When I was a middle school student, I wrote a family history paper entitled All That Glitters Isn’t Gold. It was the story of my ancestor that made a fortune in vegetable farming – the hook was that we could achieve our dreams by growing unexpected harvests.
Last month I took my first visit to the Santa Lucia Highlands AVA of Monterey County, California. The appellation’s vineyards are planted along the slopes of the Santa Lucia Range as it spans lengthwise along the Salinas River Valley – an immensely fertile zone where much of America’s produce is cultivated. During my time there I was reminded of my old theme of success through our harvests; the abundance of life was around. Not far from the vineyards is the blue coast of the Monterey Bay, under which is one of the world’s largest canyons, home to a rich array of wildlife (as the locals say, the Pacific is part of the Monterey winemaking team).
It was this environment that drew Nicky (Nicolas) Hahn, of Hahn Family Wines, to not only grow grapes and make wine here from his Smith and Hook vineyards, but to establish the AVA. According to the winery, “It was Nicky Hahn who first suggested the designation Santa Lucia Highlands when proposing the twelve mile- long, raised benchland above the Salinas River for special consideration as a unique winegrowing district. In 1991, the Federal government approved the Santa Lucia Highlands as an official American Viticultural Area (AVA).”
Paul Clifton, Winemaker at Hahn Family Wines, shared with me the history that originally Smith and Hook vineyards were planted with Cabernet Sauvignon, a varietal that didn’t thrive properly in the cooler climate of the Santa Lucia Highlands. In fact, there were vintages when Cabernet didn’t even achieve ripeness. Nicky Hahn realized this deficiency, and in the early 2000’s replanted hundreds of acres with Pinot Noir, reshaping the winery and adjusting the overall production of the AVA.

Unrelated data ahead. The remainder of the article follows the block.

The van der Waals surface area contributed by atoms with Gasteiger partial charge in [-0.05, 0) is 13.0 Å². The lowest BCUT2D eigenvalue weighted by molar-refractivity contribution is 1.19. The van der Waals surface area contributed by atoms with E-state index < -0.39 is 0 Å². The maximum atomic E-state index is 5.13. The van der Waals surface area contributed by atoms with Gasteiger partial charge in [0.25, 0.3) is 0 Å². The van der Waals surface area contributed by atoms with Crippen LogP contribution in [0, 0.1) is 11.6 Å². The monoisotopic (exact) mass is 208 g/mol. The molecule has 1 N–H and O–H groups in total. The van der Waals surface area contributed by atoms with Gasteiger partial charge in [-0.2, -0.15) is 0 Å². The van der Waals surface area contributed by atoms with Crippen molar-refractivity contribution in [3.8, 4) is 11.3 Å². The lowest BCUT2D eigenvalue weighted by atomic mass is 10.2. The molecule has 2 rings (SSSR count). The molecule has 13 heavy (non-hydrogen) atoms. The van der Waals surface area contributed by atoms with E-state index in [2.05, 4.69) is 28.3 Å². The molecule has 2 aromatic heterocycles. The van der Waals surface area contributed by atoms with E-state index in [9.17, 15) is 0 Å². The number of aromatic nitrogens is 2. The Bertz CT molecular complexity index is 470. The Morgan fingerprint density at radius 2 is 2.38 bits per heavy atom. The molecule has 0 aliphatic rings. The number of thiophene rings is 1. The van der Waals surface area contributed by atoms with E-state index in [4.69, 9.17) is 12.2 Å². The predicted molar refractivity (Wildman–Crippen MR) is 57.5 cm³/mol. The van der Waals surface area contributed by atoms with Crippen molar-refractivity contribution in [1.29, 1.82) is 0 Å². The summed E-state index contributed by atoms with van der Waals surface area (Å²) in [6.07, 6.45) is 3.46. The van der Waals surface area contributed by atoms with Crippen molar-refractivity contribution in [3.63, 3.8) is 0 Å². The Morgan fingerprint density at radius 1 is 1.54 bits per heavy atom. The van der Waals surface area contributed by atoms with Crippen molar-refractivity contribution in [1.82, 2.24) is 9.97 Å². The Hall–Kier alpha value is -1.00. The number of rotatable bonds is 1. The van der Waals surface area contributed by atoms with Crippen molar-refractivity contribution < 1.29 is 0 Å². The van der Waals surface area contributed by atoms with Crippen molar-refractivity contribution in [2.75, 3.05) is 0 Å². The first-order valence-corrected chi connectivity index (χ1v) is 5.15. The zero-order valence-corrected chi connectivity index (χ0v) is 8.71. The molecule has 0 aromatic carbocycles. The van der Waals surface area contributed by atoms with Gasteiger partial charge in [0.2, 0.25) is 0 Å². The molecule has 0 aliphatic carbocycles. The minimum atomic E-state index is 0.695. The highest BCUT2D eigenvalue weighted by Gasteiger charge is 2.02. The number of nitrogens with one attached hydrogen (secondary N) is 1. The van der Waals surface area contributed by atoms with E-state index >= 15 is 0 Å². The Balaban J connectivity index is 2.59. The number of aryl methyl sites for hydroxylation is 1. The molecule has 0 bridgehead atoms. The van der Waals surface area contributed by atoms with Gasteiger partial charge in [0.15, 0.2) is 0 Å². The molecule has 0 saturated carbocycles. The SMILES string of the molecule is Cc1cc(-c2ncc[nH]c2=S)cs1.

Nicky Hahn’s contribution not only the AVA but to the American wine landscape is recognized for significance and influence this year. On November 9, 2017, Wine Enthusiast announced that Hanh is to be awarded “American Wine Pioneer” at its 18th annual Wine Star Awards, proof that following our own dreams of harvest also further the greater good.
According to Wine Enthusiast:
Experimentation and replanting projects continue, including recent tests of massal clonal field blends, and Hahn’s acreage has grown to more than 1,100 around the Central Coast. He was also an early adopter of the Sustainability in Practice program, which upholds stringent environmental and labor standards.
“I’d like to be known as a fair employer, and if you look at our employee list, many of them have been with us forever,” says Hahn.His colleagues are proud of Hahn.
“With Nicky’s intellectual and financial capabilities, he could have succeeded at anything he put his mind to,” says Jerry Lohr, founder of J. Lohr Vineyards & Wines, who was honored by Wine Enthusiast as its American Wine Legend in 2016. “I am so pleased that he decided to focus so much energy on his winery in Monterey, which played an important role in helping to put Monterey wines on the map.”
For his countless contributions to Monterey and, by extension, the wine industry as a whole, Wine Enthusiast names Nicolaus “Nicky” Hahn as its 2017 American Wine Pioneer.